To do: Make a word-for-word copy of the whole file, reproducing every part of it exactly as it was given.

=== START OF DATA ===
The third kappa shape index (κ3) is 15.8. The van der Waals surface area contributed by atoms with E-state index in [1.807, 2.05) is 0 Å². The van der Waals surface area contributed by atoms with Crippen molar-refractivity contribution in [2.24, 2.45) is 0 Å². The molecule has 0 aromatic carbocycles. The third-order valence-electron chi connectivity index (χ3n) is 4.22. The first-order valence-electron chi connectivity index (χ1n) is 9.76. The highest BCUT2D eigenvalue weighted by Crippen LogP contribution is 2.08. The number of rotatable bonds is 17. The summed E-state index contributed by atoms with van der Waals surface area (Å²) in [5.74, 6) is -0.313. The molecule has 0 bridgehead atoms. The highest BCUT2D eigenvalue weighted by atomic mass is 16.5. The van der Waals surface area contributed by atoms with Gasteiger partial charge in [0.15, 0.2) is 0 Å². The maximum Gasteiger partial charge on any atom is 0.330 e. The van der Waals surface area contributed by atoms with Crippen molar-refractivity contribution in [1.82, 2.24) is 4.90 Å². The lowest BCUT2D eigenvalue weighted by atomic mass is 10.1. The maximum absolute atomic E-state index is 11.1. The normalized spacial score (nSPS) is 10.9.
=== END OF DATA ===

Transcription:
The third kappa shape index (κ3) is 15.8. The van der Waals surface area contributed by atoms with E-state index in [1.807, 2.05) is 0 Å². The van der Waals surface area contributed by atoms with Crippen molar-refractivity contribution in [2.24, 2.45) is 0 Å². The molecule has 0 aromatic carbocycles. The third-order valence-electron chi connectivity index (χ3n) is 4.22. The first-order valence-electron chi connectivity index (χ1n) is 9.76. The highest BCUT2D eigenvalue weighted by Crippen LogP contribution is 2.08. The number of rotatable bonds is 17. The summed E-state index contributed by atoms with van der Waals surface area (Å²) in [5.74, 6) is -0.313. The molecule has 0 bridgehead atoms. The highest BCUT2D eigenvalue weighted by atomic mass is 16.5. The van der Waals surface area contributed by atoms with Gasteiger partial charge in [0.15, 0.2) is 0 Å². The maximum Gasteiger partial charge on any atom is 0.330 e. The van der Waals surface area contributed by atoms with Crippen molar-refractivity contribution in [1.82, 2.24) is 4.90 Å². The lowest BCUT2D eigenvalue weighted by atomic mass is 10.1. The maximum absolute atomic E-state index is 11.1. The normalized spacial score (nSPS) is 10.9.